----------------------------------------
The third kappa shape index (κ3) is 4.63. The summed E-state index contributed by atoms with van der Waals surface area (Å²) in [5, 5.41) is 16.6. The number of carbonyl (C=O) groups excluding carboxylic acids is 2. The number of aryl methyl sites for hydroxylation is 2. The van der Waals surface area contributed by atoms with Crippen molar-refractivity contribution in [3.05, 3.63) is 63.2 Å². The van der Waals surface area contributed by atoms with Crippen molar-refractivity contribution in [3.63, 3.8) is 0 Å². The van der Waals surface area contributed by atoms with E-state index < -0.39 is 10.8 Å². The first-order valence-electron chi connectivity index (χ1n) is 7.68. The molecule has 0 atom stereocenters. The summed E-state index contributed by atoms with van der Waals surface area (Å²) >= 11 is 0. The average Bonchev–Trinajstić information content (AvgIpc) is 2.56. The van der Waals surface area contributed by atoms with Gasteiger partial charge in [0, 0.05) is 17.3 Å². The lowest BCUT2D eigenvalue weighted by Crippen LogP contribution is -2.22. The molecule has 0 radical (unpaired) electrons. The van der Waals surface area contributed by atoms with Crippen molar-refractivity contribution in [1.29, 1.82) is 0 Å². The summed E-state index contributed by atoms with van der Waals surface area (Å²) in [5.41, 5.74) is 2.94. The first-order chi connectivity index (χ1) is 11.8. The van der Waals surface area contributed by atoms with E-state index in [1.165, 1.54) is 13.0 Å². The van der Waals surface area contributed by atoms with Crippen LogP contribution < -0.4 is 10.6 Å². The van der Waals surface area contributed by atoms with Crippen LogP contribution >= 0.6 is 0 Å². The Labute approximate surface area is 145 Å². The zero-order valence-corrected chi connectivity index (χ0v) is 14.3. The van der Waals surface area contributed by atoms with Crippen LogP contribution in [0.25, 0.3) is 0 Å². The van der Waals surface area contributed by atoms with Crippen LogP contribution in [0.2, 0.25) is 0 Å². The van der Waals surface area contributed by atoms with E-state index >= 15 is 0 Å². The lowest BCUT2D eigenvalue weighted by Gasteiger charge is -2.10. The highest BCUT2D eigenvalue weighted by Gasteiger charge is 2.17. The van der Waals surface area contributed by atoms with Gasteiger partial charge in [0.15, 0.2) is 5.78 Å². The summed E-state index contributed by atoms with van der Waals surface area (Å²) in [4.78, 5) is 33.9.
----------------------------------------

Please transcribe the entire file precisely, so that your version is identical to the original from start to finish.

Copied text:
The third kappa shape index (κ3) is 4.63. The summed E-state index contributed by atoms with van der Waals surface area (Å²) in [5, 5.41) is 16.6. The number of carbonyl (C=O) groups excluding carboxylic acids is 2. The number of aryl methyl sites for hydroxylation is 2. The van der Waals surface area contributed by atoms with Crippen molar-refractivity contribution in [3.05, 3.63) is 63.2 Å². The van der Waals surface area contributed by atoms with Crippen molar-refractivity contribution in [3.63, 3.8) is 0 Å². The van der Waals surface area contributed by atoms with E-state index < -0.39 is 10.8 Å². The first-order valence-electron chi connectivity index (χ1n) is 7.68. The molecule has 0 atom stereocenters. The summed E-state index contributed by atoms with van der Waals surface area (Å²) >= 11 is 0. The average Bonchev–Trinajstić information content (AvgIpc) is 2.56. The van der Waals surface area contributed by atoms with Gasteiger partial charge in [0, 0.05) is 17.3 Å². The lowest BCUT2D eigenvalue weighted by Crippen LogP contribution is -2.22. The molecule has 0 radical (unpaired) electrons. The van der Waals surface area contributed by atoms with Crippen molar-refractivity contribution in [1.29, 1.82) is 0 Å². The summed E-state index contributed by atoms with van der Waals surface area (Å²) in [5.41, 5.74) is 2.94. The first-order chi connectivity index (χ1) is 11.8. The van der Waals surface area contributed by atoms with E-state index in [1.165, 1.54) is 13.0 Å². The van der Waals surface area contributed by atoms with Crippen LogP contribution < -0.4 is 10.6 Å². The van der Waals surface area contributed by atoms with Crippen LogP contribution >= 0.6 is 0 Å². The Labute approximate surface area is 145 Å². The zero-order valence-corrected chi connectivity index (χ0v) is 14.3. The van der Waals surface area contributed by atoms with Crippen LogP contribution in [0.25, 0.3) is 0 Å². The van der Waals surface area contributed by atoms with Crippen LogP contribution in [0.2, 0.25) is 0 Å². The van der Waals surface area contributed by atoms with E-state index >= 15 is 0 Å². The lowest BCUT2D eigenvalue weighted by Gasteiger charge is -2.10. The highest BCUT2D eigenvalue weighted by Gasteiger charge is 2.17. The van der Waals surface area contributed by atoms with Gasteiger partial charge in [0.15, 0.2) is 5.78 Å². The summed E-state index contributed by atoms with van der Waals surface area (Å²) in [4.78, 5) is 33.9.